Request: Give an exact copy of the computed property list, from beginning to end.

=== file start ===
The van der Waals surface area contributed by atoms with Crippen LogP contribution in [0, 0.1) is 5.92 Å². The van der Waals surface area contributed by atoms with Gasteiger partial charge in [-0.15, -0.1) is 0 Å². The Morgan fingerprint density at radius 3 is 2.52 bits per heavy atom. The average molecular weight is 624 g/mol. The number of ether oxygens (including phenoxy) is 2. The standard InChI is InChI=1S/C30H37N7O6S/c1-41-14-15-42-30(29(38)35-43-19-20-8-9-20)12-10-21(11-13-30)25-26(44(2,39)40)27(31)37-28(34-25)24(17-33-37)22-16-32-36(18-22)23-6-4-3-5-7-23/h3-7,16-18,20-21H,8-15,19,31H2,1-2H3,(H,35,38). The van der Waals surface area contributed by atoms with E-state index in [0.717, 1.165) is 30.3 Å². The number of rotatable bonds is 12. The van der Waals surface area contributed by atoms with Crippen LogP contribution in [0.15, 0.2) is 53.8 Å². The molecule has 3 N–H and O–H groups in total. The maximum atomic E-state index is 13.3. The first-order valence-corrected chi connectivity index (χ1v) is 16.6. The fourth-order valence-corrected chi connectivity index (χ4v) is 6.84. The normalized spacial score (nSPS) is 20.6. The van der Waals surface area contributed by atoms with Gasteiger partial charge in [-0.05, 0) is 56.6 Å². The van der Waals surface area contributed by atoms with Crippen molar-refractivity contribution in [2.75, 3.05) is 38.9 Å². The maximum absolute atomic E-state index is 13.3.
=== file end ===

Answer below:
The van der Waals surface area contributed by atoms with Crippen LogP contribution in [0, 0.1) is 5.92 Å². The van der Waals surface area contributed by atoms with Gasteiger partial charge in [-0.15, -0.1) is 0 Å². The Morgan fingerprint density at radius 3 is 2.52 bits per heavy atom. The average molecular weight is 624 g/mol. The number of ether oxygens (including phenoxy) is 2. The standard InChI is InChI=1S/C30H37N7O6S/c1-41-14-15-42-30(29(38)35-43-19-20-8-9-20)12-10-21(11-13-30)25-26(44(2,39)40)27(31)37-28(34-25)24(17-33-37)22-16-32-36(18-22)23-6-4-3-5-7-23/h3-7,16-18,20-21H,8-15,19,31H2,1-2H3,(H,35,38). The van der Waals surface area contributed by atoms with E-state index in [0.717, 1.165) is 30.3 Å². The number of rotatable bonds is 12. The van der Waals surface area contributed by atoms with Crippen LogP contribution in [0.15, 0.2) is 53.8 Å². The molecule has 3 N–H and O–H groups in total. The maximum atomic E-state index is 13.3. The first-order valence-corrected chi connectivity index (χ1v) is 16.6. The fourth-order valence-corrected chi connectivity index (χ4v) is 6.84. The normalized spacial score (nSPS) is 20.6. The van der Waals surface area contributed by atoms with Gasteiger partial charge in [-0.05, 0) is 56.6 Å². The van der Waals surface area contributed by atoms with Crippen molar-refractivity contribution in [2.75, 3.05) is 38.9 Å². The maximum absolute atomic E-state index is 13.3.